Can You Eat the Skin of a Mango?

By : | On : June 17, 2021 | Category : Fruit Facts

If you’ve been wondering when do mangos come in season, the answer is right now! Assuming you’re reading this in the summertime, of course – mangoes are a summer stone fruit, and a very tasty, tropical-tasting one at that. There’s nothing like the flavor of fresh mango in a salad or smoothie! But can you eat the peel along with the flesh of the fruit?

What’s Great About Mango Skins

Historically, we human beings tend to peel our fruits and veggies before we eat them, which is a shame, since the skins (or rinds, or peels – whichever you prefer to call them) of many fruits and vegetables are packed with nutrients. For instance, the skin of a potato contains B vitamins, iron, calcium and other nutrients, while the pith of an orange contains as much C as the orange itself.

As for mangos…well, that peel you’re removing and throwing away is actually very nutritious, containing powerful antioxidants that may help fight or even prevent a variety of cancers, including brain cancer, breast cancer, colon cancer, and lung cancer. Mango peels also contain triterpenes and triterpenoids, which are plant compounds that help fight diabetes, and are rich in beta cryptothanxin, a nutrient that may help prevent heart disease.

Mango peels are very rich in fiber, too, which can help lower your risk of developing diverticulitis. And eating mango peels may even help you lose weight – some studies have shown that mango peel extract actually reduces the formation of fat cells.

What’s Not-So-Great About Mango Skins

With all mango peels have going for them, why don’t most people eat them? To be perfectly honest, they don’t taste all that great – they may be safe to eat, but then, so is pine park! Mango peels have a bitter flavor, and they’re very tough, so you might find them hard to get down.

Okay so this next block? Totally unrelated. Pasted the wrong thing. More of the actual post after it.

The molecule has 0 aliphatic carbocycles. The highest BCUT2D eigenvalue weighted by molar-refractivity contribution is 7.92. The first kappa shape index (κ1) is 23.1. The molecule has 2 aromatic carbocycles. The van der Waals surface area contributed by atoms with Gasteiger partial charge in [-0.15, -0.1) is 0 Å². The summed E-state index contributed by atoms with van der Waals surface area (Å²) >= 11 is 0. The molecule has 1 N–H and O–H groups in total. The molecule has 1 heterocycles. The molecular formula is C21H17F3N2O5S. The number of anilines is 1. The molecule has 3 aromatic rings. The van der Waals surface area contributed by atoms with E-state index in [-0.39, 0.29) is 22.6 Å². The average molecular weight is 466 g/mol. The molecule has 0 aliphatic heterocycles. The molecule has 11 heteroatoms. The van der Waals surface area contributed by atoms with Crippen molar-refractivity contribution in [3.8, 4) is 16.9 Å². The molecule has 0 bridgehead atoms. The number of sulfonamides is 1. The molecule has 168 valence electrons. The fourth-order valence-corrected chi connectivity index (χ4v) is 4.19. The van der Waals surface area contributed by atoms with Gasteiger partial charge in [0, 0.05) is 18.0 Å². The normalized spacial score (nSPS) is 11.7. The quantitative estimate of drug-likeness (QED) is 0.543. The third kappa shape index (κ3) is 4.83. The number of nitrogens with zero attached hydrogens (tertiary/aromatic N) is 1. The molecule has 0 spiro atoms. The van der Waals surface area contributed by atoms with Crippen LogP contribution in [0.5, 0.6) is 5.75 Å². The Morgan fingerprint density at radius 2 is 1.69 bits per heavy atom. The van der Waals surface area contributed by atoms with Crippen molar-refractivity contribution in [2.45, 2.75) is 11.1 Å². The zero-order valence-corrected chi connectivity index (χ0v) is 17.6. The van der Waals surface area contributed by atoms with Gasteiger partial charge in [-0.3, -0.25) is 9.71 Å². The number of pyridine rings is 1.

Also, some folks may have an allergic reaction from eating mango peels. This is because mango peels contain urushiol, the same compound that’s in poison ivy and poison oak. If you’re sensitive to urushiol you could wind up developing a skin rash just from handling unpeeled fresh mangos, and for some folks they may even cause breathing problems.

How to Prepare Mango Skins for Eating

If you’re not overly sensitive to urushiol and you’d like to try to get some of the benefits from eating mango skins, there are ways you can prepare them to make them more palatable.

First off, you should wash the fruit well, or get organic fruit, to limit your exposure to pesticides. Then, makes some mango peel syrup! It’s actually pretty easy – just combine a pound of mango pits and peels, a quartered lemon or lime, and a half-pound of sugar and let it sit overnight until the sugar liquifies. Drain and squeeze the pulp and bottle the syrup. Voila!

If you’d prefer to avoid the extra sugar, you can make mango chips instead. Toss the peels with smoked paprika, cumin, salt or other spices and dehydrate them at 135°F until they’re crispy for a tasty, take-along snack.

Where to Find Florida Mangos for Sale

If you’re looking to buy mangos, South Florida Mangos from Hale Groves are some of the best! At Hale Groves, we guarantee that our customers will receive the freshest mangos available. When you buy mangos online from Hale, they will arrive freshly picked from the fields, because we do not use any long-term storage or freeze any of our fruit for later use. We ensure that your mango fruit delivery you order will arrive on time with fresh, ripe fruit. So, whether you want to buy mango to eat fresh, give as a gift, or make chips out of the peels (or all three!), we can guarantee you’ll be glad you went with Hale Groves!

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